June 6, 2018
By David Siddiqui
Introduction to Home Performance
Just like a car or the human body, your house is a system. While it is made up of many different parts, these parts interact with each other to make the whole thing work. A home energy assessment is like a check-up for your whole house, to help you figure out the smartest ways to make your home more comfortable, durable, healthy, valuable, and efficient. Upgrades are typically recommended in order of cost-effectiveness so you can get the most value out of your capital investment. You don’t necessarily need to complete all recommended upgrades at once; the recommendations can serve as a roadmap you can follow over time as allowed by your budget and priorities.
While building performance as an approach to construction has been around for decades, it is still relatively new to many property owners and even many contractors. One of the reasons there are relatively few contractors offering these services is that it requires specialized training and knowledge as well as expertise in a wide variety of trades. Because a building operates as a system, focusing on only one part of a building at a time might result in missing something important in the big picture. If you are trying to reduce your energy bills and you speak to a window contractor, what are they going to sell you? What if you call a heating and cooling contractor instead? What about an insulation contractor? Even many general contractors are not proficient with the more technical aspects of building performance and the principles and practice of heat, air, moisture, and sound transfer that impact how a home performs.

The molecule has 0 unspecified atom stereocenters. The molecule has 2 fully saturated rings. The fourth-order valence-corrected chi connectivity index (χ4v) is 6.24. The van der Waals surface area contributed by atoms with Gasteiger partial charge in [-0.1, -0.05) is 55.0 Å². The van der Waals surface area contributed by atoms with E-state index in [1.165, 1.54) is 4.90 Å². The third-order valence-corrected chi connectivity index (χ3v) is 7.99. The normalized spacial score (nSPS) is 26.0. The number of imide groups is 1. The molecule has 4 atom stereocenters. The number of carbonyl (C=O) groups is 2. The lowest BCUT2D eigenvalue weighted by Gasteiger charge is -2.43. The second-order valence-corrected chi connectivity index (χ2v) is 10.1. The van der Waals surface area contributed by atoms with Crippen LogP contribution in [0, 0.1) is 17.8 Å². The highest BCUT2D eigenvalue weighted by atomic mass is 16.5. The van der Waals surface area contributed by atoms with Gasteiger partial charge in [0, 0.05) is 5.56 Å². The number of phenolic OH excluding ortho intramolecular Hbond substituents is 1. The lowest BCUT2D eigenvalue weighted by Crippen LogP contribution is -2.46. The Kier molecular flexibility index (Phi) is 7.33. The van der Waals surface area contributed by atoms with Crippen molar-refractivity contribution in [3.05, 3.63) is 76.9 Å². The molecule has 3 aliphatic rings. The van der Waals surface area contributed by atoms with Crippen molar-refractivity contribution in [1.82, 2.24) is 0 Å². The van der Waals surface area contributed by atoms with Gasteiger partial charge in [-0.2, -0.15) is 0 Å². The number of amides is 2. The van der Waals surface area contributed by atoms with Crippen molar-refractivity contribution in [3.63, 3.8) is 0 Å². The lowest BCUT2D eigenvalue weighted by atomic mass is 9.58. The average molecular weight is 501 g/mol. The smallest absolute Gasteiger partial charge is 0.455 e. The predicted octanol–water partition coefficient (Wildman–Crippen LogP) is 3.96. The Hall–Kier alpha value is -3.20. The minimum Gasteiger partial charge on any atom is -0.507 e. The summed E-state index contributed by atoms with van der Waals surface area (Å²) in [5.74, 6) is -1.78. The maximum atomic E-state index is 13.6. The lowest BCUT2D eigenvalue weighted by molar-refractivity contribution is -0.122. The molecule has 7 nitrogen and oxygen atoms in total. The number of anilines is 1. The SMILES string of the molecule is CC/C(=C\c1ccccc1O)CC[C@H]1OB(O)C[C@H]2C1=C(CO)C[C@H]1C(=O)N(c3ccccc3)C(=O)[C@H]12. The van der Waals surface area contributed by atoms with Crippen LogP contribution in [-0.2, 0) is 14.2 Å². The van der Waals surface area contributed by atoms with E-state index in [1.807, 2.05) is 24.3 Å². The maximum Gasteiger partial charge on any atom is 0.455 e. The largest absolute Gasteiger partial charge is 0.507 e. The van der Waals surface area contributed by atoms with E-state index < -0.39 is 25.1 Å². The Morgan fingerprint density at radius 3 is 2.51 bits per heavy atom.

To understand how your home is operating more comprehensively, building performance professionals use building science principles and typically perform diagnostic tests to measure your home’s performance. They will often build a software model of your home to document the existing condition and to estimate the savings from various improvements. This helps identify which upgrades are the most cost-effective and make the most sense for you and your home. After the work is completed, building performance professionals also typically conduct a “test-out”, performing the diagnostic tests again to verify that they reached their targets and achieved measurable results.
Utility Bill Summary
An energy assessment should include an analysis of the property’s utility bills for at least the previous 12 months. The utility bill analysis can provide a useful summary of annual energy costs, a general sense of the opportunity for savings, and clues to particular problem areas based on seasonal consumption patterns.